This year marks the 50th anniversary of Naked Lunch, William S. Burroughs's weird, challenging, creepy, funny, cut-up trek through the Interzone. To celebrate, Grove Press published a new hardcover, splipcased edition of the book: Naked Lunch: 50th Anniversary Edition. This edition presents the original restored text of the novel and and Brion Gysin's original cover art that appeared on the first Olympia Press printing. Over at the Las Vegas Weekly, Mark Dery pays his respects to the mugwumps among us. From Las Vegas Weekly:
Fifty years on, Naked Lunch still delivers the gut-grabbing jolt of the autoerotic hangings that punctuate its pages, every death erection and post-mortem ejaculation described with a grim relish that walks the line between cry of conscience and shudder of fetishistic pleasure.
It was these gore-nographic sequences, which Burroughs insisted were a sardonic critique of capital punishment, that resulted in the book's landmark obscenity trial in 1965. Allen Ginsberg and Norman Mailer offered spirited testimony in the book's defense–regrettably not included in the new Grove edition, but front and center in the 1982 Black Cat edition that electro-shocked my world–and in 1966 the Massachusetts Supreme Court found that the book possessed "redeeming social value" and was therefore not obscene.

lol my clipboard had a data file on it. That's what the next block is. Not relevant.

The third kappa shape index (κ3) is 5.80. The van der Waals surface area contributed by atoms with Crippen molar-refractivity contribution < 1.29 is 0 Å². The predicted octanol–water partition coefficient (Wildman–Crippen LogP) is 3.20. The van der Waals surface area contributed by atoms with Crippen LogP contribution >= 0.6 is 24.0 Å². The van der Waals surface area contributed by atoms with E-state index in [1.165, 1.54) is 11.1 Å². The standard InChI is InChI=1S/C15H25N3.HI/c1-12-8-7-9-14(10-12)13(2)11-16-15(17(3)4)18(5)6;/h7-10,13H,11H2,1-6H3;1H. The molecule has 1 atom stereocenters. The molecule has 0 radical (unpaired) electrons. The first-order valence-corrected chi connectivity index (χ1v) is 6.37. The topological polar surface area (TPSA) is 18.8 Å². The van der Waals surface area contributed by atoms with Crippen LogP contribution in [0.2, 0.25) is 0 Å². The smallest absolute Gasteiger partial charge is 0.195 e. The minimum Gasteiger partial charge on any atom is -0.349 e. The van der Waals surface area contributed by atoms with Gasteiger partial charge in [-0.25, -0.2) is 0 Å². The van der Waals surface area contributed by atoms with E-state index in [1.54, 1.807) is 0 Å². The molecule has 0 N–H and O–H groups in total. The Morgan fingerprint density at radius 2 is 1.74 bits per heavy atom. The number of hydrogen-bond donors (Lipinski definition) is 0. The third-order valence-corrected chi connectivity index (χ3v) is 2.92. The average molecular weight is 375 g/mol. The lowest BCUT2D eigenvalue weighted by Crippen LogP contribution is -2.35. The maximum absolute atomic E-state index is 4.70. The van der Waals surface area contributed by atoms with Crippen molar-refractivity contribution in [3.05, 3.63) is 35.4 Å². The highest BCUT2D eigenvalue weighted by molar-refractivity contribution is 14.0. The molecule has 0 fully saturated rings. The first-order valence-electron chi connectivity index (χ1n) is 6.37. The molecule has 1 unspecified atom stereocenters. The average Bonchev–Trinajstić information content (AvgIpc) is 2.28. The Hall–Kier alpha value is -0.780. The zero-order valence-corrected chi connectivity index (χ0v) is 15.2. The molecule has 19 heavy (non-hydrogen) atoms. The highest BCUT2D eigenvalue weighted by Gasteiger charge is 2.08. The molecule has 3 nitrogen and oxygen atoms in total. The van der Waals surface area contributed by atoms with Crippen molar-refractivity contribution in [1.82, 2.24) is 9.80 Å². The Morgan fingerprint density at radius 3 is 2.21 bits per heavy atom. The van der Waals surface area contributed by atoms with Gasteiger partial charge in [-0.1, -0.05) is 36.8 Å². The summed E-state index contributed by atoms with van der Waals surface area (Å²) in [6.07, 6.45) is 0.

Of course, Naked Lunch is obscene, in the sense that it's slimed from head to toe by the moral obscenities it wrestles with. In "Howl" (1956), the poem that introduced America to the Beat generation, Ginsberg banged his head against the padded walls of a soulless society "of cement and aluminum" that institutionalized its freethinkers, "bashed open their skulls and ate up their brains and imagination." Burroughs, by contrast, shoves America headfirst into the bilge of its hypocrisies, its blood-soaked history, the Pepsodent-smiling brainlessness of its consumer culture. The Beat sensibility, at least as embodied in Ginsberg, was about Whitmanesque brotherly love, a Blakean embrace of cosmic interconnectedness. By that definition, the misanthropic Burroughs, who aspired to a reptilian cool, was no more a Beat than Marcel Duchamp was a surrealist.
"Naked Lunch" at 50 (Las Vegas Weekly)